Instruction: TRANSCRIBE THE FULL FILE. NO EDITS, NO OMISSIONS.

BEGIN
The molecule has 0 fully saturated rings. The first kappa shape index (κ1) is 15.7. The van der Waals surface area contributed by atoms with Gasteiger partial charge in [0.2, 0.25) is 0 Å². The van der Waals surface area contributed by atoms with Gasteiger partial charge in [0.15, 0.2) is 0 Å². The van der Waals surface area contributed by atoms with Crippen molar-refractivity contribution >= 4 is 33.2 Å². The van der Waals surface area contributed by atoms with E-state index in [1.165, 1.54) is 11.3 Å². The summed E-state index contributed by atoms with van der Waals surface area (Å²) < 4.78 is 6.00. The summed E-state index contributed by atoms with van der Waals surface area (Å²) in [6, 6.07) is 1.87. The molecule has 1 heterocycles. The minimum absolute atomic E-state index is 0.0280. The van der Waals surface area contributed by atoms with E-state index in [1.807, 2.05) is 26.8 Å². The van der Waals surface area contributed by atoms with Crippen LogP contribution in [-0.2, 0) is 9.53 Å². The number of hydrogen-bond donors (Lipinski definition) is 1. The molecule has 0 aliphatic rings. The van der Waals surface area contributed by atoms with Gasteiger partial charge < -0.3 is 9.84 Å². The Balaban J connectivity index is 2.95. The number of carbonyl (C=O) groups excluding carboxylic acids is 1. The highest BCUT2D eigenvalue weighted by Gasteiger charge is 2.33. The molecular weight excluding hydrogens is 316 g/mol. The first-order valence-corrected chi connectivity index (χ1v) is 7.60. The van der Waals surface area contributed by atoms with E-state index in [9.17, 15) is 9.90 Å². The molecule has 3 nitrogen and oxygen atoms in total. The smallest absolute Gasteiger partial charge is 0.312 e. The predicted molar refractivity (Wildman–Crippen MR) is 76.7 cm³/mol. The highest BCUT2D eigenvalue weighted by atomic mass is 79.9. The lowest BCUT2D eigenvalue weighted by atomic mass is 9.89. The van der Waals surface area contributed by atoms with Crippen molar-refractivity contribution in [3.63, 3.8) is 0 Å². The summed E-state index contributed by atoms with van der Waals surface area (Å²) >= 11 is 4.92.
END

The molecule has 0 fully saturated rings. The first kappa shape index (κ1) is 15.7. The van der Waals surface area contributed by atoms with Gasteiger partial charge in [0.2, 0.25) is 0 Å². The van der Waals surface area contributed by atoms with Gasteiger partial charge in [0.15, 0.2) is 0 Å². The van der Waals surface area contributed by atoms with Crippen molar-refractivity contribution >= 4 is 33.2 Å². The van der Waals surface area contributed by atoms with E-state index in [1.165, 1.54) is 11.3 Å². The summed E-state index contributed by atoms with van der Waals surface area (Å²) < 4.78 is 6.00. The summed E-state index contributed by atoms with van der Waals surface area (Å²) in [6, 6.07) is 1.87. The molecule has 1 heterocycles. The minimum absolute atomic E-state index is 0.0280. The van der Waals surface area contributed by atoms with E-state index in [1.807, 2.05) is 26.8 Å². The van der Waals surface area contributed by atoms with Crippen LogP contribution in [-0.2, 0) is 9.53 Å². The number of hydrogen-bond donors (Lipinski definition) is 1. The molecule has 0 aliphatic rings. The van der Waals surface area contributed by atoms with Gasteiger partial charge < -0.3 is 9.84 Å². The Balaban J connectivity index is 2.95. The number of carbonyl (C=O) groups excluding carboxylic acids is 1. The highest BCUT2D eigenvalue weighted by Gasteiger charge is 2.33. The molecular weight excluding hydrogens is 316 g/mol. The first-order valence-corrected chi connectivity index (χ1v) is 7.60. The van der Waals surface area contributed by atoms with E-state index in [9.17, 15) is 9.90 Å². The molecule has 3 nitrogen and oxygen atoms in total. The smallest absolute Gasteiger partial charge is 0.312 e. The predicted molar refractivity (Wildman–Crippen MR) is 76.7 cm³/mol. The highest BCUT2D eigenvalue weighted by atomic mass is 79.9. The lowest BCUT2D eigenvalue weighted by atomic mass is 9.89. The van der Waals surface area contributed by atoms with Crippen molar-refractivity contribution in [3.63, 3.8) is 0 Å². The summed E-state index contributed by atoms with van der Waals surface area (Å²) >= 11 is 4.92.